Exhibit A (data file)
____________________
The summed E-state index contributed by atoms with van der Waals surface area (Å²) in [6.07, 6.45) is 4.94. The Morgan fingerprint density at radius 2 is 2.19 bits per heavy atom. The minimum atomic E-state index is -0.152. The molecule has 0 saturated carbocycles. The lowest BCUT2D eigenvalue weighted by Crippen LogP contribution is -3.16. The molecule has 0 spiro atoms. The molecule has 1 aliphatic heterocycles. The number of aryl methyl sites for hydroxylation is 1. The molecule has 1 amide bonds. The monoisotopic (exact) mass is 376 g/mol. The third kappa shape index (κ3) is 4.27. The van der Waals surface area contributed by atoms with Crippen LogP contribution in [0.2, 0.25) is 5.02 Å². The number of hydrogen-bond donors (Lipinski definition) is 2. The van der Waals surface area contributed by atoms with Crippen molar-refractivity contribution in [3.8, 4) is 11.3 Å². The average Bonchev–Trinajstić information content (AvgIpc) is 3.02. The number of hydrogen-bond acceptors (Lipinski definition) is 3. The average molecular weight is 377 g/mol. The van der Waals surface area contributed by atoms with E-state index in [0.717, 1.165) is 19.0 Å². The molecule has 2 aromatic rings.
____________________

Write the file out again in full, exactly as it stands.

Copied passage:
The summed E-state index contributed by atoms with van der Waals surface area (Å²) in [6.07, 6.45) is 4.94. The Morgan fingerprint density at radius 2 is 2.19 bits per heavy atom. The minimum atomic E-state index is -0.152. The molecule has 0 saturated carbocycles. The lowest BCUT2D eigenvalue weighted by Crippen LogP contribution is -3.16. The molecule has 0 spiro atoms. The molecule has 1 aliphatic heterocycles. The number of aryl methyl sites for hydroxylation is 1. The molecule has 1 amide bonds. The monoisotopic (exact) mass is 376 g/mol. The third kappa shape index (κ3) is 4.27. The van der Waals surface area contributed by atoms with Crippen LogP contribution in [0.2, 0.25) is 5.02 Å². The number of hydrogen-bond donors (Lipinski definition) is 2. The van der Waals surface area contributed by atoms with Crippen molar-refractivity contribution in [3.8, 4) is 11.3 Å². The average Bonchev–Trinajstić information content (AvgIpc) is 3.02. The number of hydrogen-bond acceptors (Lipinski definition) is 3. The average molecular weight is 377 g/mol. The van der Waals surface area contributed by atoms with E-state index in [0.717, 1.165) is 19.0 Å². The molecule has 2 aromatic rings.